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News For Sale? Online Journalism Fees May Return

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News For Sale? Online Journalism Fees May Return


News For Sale? Online Journalism Fees May Return

News For Sale? Online Journalism Fees May Return

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  • <iframe src="" width="100%" height="290" frameborder="0" scrolling="no" title="NPR embedded audio player">
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Many news outlets around the country are experimenting with charging fees for online content with mixed results. hide caption

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Many news outlets around the country are experimenting with charging fees for online content with mixed results.

Executives at major news companies from The New York Times Co. and The Associated Press on down are arriving at the consensus that they will simply have to find a way to charge people who read their articles online.

But it's not such a simple sell.

In Denver, after the Rocky Mountain News was shut down, a group of several dozen former staffers joined a new Web site called InDenverTimes. They would cover investigative news, sports, features and the arts. In essence, they intended to create something approximating a newspaper experience, online, without a print equivalent.

An Experiment For $5 Per Month

Excitement built as they were convinced they could make a go of it with less than a fourth of the Rocky's old circulation, at a fraction of the cost. All they needed were 50,000 people willing to pay $5 a month.

Fewer than 3,000 people signed up.

"We liked to delude ourselves that everybody getting the paper was reading our wonderful investigative articles about City Council," says David Milstead, a former business columnist for the Rocky Mountain News who had agreed to write for InDenverTimes. "In fact, a whole lot of people were doing the Jumble, or looking for yard sales on Saturday."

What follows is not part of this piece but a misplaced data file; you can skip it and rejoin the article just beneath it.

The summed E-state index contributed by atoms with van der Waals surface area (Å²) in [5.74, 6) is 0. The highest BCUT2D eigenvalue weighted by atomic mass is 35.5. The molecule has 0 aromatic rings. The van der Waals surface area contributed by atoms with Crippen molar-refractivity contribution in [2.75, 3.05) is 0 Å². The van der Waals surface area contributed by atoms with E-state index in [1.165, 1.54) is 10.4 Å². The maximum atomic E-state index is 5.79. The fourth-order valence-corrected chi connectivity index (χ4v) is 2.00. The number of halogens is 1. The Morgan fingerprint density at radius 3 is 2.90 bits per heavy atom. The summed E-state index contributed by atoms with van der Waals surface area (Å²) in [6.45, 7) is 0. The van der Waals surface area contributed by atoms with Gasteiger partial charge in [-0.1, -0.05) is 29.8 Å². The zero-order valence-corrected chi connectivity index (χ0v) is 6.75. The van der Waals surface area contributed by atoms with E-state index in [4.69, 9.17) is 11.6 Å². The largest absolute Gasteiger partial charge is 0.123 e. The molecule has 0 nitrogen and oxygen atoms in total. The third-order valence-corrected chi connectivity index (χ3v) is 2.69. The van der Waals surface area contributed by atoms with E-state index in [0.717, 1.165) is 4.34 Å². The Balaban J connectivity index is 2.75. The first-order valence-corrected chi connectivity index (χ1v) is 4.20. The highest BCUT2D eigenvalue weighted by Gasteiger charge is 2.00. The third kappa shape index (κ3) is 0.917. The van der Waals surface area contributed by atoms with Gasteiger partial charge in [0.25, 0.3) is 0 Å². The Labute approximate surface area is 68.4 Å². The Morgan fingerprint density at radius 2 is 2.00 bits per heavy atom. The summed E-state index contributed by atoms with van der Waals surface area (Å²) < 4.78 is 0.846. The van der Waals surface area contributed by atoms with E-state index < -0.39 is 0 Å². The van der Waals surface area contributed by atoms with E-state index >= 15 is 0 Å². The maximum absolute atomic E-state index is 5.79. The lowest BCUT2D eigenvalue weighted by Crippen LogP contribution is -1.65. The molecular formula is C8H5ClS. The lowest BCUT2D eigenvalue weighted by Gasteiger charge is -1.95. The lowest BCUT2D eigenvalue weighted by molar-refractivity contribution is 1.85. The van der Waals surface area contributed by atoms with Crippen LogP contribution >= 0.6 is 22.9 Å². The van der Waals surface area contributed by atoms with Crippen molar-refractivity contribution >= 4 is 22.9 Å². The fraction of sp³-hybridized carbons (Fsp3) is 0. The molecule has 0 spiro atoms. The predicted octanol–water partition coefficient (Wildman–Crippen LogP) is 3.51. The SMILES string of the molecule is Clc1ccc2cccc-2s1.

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InDenverTimes is now a shell of its promised self. And its experience raises a few questions.

First, just how willing are people to pay for online news?

"You're not going to change perceptions overnight," says Jody Lodovic, president of MediaNews Group. "But we've got to start somewhere."

MediaNews owns the San Jose Mercury News, the St. Paul Pioneer Press and The Denver Post, among other big papers. And Lodovic is among the many media executives who point out that reporting, editing and presenting the news is expensive.

Charging For Online Content

A lot of early efforts to charge for online content failed, and most news outlets served up articles for free when they launched stand-alone Web sites.

Some say that's how the Web works: It enables the nearly instantaneous sharing of information. Others say that's online journalism's original sin and must be overcome.

Print subscriptions have dropped throughout the industry. And newspaper companies have responded with a variety of tactics, including cutting back sections and newsroom staffs to slash costs, and increasing subscription fees.

But Lodovic also hopes people who aren't subscribers to the print edition of his newspapers will pay just a little for each article they read online. That will generate more revenue, and could whet their appetite to subscribe.

"If you nickel-and-dime them enough, maybe they'll realize one day, you know, 'Gee, why am I paying 10 cents for this story and 10 cents for that story?' " Lodovic says.

But some analysts say readers don't prize watchdog journalism in the way that newspaper editors do.

What Readers Search For

Jay Hamilton, director of the DeWitt Wallace Center for Media and Democracy at Duke University, identifies four different elements people look for in a paper: Information that helps them do their jobs; information that helps them find something to buy; things that entertain them; and things that make them better-informed citizens.